Wills and Estates - Wills and Estates Litigation

Contact: Annette Templeton, Gordon Ainger

Richmond & Bennison have experienced litigation lawyers to assist you in the event:-

  • You are an individual and believe that adequate provision has not been made for you under a Will
  • You are an individual and wish to challenge the validity of a Will
  • You are an Executor of a Will and seek assistances and/or representation in the event a Part IV Application is made (Testator's Family Maintenance Claim) against the Estate of the Deceased.
  • You are an Executor of a Will and wish to seek assistance and/or representation in the event the Will of the Deceased is challenged for its validity.

When can a Will be contested or challenged?

A Will can be contested or challenged in a number of circumstances including:-

  • If the Will is believed to be incorrectly executed or tampered with,
  • If it is believed that undue pressure was used on the Testator/Will-maker
  • If it is believed that the Deceased was incapable of making their Will at the time of execution due to illness or incapacity,
  • If inadequate provision was made for a dependant of the Deceased who had an obligation to make adequate provision for.
    • Dependants of the Deceased include Spouse and Children and any other individual that is found to be dependant on the Deceased.
  • If the Will does not reflect the intentions of the Deceased
  • If the Will is incorrectly administered.

Time Limits for inadequate provision made for Family Members

Where family members have not been adequately provided for in a Will an application must be made within 6 months of the Grant of Probate or from when Letters of Administration are granted. People who can challenge your Will include de facto spouses, same sex partners, children and may include step children.

Adequate provision for family members

Generally, a Court will be reluctant to interfere with the wishes of the Deceased unless there is clear evidence indicating that it would be unfair and unreasonable if they did not do so.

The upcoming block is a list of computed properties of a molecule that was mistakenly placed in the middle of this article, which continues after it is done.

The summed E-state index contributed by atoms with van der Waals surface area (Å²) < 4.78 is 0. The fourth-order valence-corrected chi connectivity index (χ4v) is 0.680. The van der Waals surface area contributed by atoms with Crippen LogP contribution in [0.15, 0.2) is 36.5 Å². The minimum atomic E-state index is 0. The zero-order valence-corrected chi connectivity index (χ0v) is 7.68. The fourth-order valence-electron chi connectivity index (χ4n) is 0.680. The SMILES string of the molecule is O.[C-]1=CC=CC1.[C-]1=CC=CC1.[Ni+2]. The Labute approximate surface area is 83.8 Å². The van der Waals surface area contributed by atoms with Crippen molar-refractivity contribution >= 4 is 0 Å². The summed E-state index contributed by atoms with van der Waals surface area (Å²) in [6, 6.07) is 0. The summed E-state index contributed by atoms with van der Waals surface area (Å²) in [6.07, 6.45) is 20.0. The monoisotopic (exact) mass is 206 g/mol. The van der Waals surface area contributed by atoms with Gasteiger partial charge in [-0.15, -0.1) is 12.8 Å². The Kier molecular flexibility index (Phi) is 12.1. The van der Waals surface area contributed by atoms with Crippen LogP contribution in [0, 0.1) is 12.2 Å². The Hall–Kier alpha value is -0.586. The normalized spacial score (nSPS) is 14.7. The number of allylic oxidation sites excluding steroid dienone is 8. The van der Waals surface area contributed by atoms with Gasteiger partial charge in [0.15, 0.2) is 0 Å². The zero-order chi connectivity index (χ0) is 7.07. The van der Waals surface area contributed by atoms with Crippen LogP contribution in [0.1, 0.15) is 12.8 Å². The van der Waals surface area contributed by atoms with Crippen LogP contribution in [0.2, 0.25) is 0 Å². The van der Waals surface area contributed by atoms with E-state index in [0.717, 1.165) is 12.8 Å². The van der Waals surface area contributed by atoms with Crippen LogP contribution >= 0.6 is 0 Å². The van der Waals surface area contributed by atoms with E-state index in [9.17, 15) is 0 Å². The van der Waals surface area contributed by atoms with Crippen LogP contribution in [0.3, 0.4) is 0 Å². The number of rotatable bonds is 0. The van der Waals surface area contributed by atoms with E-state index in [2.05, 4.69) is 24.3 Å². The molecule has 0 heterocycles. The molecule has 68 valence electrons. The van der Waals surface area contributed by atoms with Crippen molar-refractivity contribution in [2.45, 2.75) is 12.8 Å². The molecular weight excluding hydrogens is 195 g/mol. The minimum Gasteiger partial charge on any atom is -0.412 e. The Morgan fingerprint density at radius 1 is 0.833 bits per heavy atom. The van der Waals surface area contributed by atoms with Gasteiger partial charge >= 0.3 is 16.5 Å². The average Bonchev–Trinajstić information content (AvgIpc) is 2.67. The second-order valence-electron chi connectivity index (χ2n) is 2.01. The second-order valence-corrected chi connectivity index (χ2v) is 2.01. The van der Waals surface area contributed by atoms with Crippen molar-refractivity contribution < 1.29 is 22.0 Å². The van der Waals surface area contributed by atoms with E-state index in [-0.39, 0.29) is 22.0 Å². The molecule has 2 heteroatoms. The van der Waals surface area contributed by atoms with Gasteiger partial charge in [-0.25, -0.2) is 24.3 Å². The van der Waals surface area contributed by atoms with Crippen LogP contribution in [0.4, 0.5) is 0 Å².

A Court has power to order that financial provisions be made out of the Estate of a Deceased person for the "proper maintenance and support" to a person "for whom he or she had a responsibility to make provision" under Section 91 of the Administration & Probate Act ("the Act"). It is generally accepted by the Courts that the Testator (Will-maker) has a moral duty, in turn giving rise to a legal "responsibility" to consider and make provision in their Will for their Dependants including, surviving Spouse and Children.

It is important to bear in mind from the outset that the Court has no power to alter a Will so that it operates fairly, or in a way which seems to the Judge, to be fairer in the circumstances.

When determining if you have adequately provided for a person in a Will a Court must look at a number of issues, pursuant to Section 91 of the Act. The issues that will be considered include the following:

  • The relationship between the Deceased and the applicant;
  • The obligations or responsibilities of the Deceased to the applicant, or other applicants and the beneficiaries of the Estate;
  • the size and nature of the Estate of the Deceased;
  • the financial resources (including earning capacity) and the financial needs of the applicant, of any other applicant and of any beneficiary of the Estate at the time of the hearing and for the foreseeable future;
  • any physical, mental or intellectual disability of any applicant or any beneficiary of the Estate;
  • the age of the applicant;
  • any contribution (not for adequate consideration) of the applicant to building up the Estate or to the welfare of the Deceased or the family of the Deceased;
  • any benefits previously given by the Deceased person to any applicant or to any beneficiary;
  • whether the applicant was being maintained by the Deceased person before that person's death either wholly or partly and, where the Court considers it relevant, the extent to which and the basis upon which the Deceased had assumed that responsibility;
  • the liability of any other person to maintain the applicant;
  • the character and conduct of the applicant or any other person, and;
  • any other matter the Court considers relevant.

For more information please contact our lawyers below.


Annette Templeton
Phone: (03) 9580 8311
Email: atempleton@richbenn.com.au 

Gordon Ainger
Senior Family Lawyer
Accredited Specialist in Family Law
Phone: (03) 9670 0488